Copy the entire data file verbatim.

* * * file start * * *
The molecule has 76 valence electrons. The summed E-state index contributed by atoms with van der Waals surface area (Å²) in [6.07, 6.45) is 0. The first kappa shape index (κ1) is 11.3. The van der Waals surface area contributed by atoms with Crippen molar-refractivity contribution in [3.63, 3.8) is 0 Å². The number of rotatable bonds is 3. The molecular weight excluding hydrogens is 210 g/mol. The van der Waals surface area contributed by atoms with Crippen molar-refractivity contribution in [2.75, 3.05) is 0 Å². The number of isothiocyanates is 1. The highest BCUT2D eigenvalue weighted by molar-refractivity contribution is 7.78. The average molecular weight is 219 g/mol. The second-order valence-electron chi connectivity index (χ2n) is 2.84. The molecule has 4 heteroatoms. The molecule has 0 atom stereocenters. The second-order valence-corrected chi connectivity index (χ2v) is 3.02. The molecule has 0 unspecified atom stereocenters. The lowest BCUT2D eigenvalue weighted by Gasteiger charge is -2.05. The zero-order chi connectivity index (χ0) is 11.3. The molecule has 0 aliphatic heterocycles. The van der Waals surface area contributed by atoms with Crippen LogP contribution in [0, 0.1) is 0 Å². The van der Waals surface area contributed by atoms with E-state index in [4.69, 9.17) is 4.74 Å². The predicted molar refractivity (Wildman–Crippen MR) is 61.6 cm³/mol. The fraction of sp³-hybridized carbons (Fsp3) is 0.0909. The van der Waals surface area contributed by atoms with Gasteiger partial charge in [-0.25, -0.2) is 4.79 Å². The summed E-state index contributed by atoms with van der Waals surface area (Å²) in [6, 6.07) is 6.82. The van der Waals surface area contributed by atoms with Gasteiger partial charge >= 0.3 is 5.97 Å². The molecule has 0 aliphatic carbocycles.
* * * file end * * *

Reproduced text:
The molecule has 76 valence electrons. The summed E-state index contributed by atoms with van der Waals surface area (Å²) in [6.07, 6.45) is 0. The first kappa shape index (κ1) is 11.3. The van der Waals surface area contributed by atoms with Crippen molar-refractivity contribution in [3.63, 3.8) is 0 Å². The number of rotatable bonds is 3. The molecular weight excluding hydrogens is 210 g/mol. The van der Waals surface area contributed by atoms with Crippen molar-refractivity contribution in [2.75, 3.05) is 0 Å². The number of isothiocyanates is 1. The highest BCUT2D eigenvalue weighted by molar-refractivity contribution is 7.78. The average molecular weight is 219 g/mol. The second-order valence-electron chi connectivity index (χ2n) is 2.84. The molecule has 4 heteroatoms. The molecule has 0 atom stereocenters. The second-order valence-corrected chi connectivity index (χ2v) is 3.02. The molecule has 0 unspecified atom stereocenters. The lowest BCUT2D eigenvalue weighted by Gasteiger charge is -2.05. The zero-order chi connectivity index (χ0) is 11.3. The molecule has 0 aliphatic heterocycles. The van der Waals surface area contributed by atoms with Crippen LogP contribution in [0, 0.1) is 0 Å². The van der Waals surface area contributed by atoms with E-state index in [4.69, 9.17) is 4.74 Å². The predicted molar refractivity (Wildman–Crippen MR) is 61.6 cm³/mol. The fraction of sp³-hybridized carbons (Fsp3) is 0.0909. The van der Waals surface area contributed by atoms with Gasteiger partial charge in [-0.25, -0.2) is 4.79 Å². The summed E-state index contributed by atoms with van der Waals surface area (Å²) in [6, 6.07) is 6.82. The van der Waals surface area contributed by atoms with Gasteiger partial charge >= 0.3 is 5.97 Å². The molecule has 0 aliphatic carbocycles.